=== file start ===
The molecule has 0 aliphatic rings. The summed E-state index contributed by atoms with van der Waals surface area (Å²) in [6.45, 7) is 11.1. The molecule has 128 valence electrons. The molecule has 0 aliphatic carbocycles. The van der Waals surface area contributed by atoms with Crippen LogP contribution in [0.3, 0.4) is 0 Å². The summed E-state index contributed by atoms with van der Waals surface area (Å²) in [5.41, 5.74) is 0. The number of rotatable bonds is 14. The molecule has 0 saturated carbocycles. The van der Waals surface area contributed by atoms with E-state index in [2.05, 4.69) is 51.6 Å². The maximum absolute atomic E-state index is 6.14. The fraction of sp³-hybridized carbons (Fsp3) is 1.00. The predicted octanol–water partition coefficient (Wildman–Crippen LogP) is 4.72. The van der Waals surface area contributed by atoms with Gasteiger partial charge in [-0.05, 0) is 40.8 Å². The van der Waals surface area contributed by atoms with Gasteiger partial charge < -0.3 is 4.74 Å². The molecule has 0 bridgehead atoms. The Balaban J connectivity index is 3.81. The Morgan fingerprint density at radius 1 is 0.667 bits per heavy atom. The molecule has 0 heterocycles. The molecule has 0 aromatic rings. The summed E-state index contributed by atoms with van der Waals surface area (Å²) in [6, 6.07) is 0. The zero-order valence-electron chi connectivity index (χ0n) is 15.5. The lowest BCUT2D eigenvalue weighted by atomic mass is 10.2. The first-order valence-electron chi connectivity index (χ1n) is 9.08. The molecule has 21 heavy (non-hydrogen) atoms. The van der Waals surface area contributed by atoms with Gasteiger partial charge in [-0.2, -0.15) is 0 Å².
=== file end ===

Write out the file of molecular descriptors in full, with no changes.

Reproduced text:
The molecule has 0 aliphatic rings. The summed E-state index contributed by atoms with van der Waals surface area (Å²) in [6.45, 7) is 11.1. The molecule has 128 valence electrons. The molecule has 0 aliphatic carbocycles. The van der Waals surface area contributed by atoms with Crippen LogP contribution in [0.3, 0.4) is 0 Å². The summed E-state index contributed by atoms with van der Waals surface area (Å²) in [5.41, 5.74) is 0. The number of rotatable bonds is 14. The molecule has 0 saturated carbocycles. The van der Waals surface area contributed by atoms with E-state index in [2.05, 4.69) is 51.6 Å². The maximum absolute atomic E-state index is 6.14. The fraction of sp³-hybridized carbons (Fsp3) is 1.00. The predicted octanol–water partition coefficient (Wildman–Crippen LogP) is 4.72. The van der Waals surface area contributed by atoms with Gasteiger partial charge in [-0.05, 0) is 40.8 Å². The van der Waals surface area contributed by atoms with Gasteiger partial charge < -0.3 is 4.74 Å². The molecule has 0 bridgehead atoms. The Balaban J connectivity index is 3.81. The Morgan fingerprint density at radius 1 is 0.667 bits per heavy atom. The molecule has 0 heterocycles. The molecule has 0 aromatic rings. The summed E-state index contributed by atoms with van der Waals surface area (Å²) in [6, 6.07) is 0. The zero-order valence-electron chi connectivity index (χ0n) is 15.5. The lowest BCUT2D eigenvalue weighted by atomic mass is 10.2. The first-order valence-electron chi connectivity index (χ1n) is 9.08. The molecule has 21 heavy (non-hydrogen) atoms. The van der Waals surface area contributed by atoms with Gasteiger partial charge in [-0.2, -0.15) is 0 Å².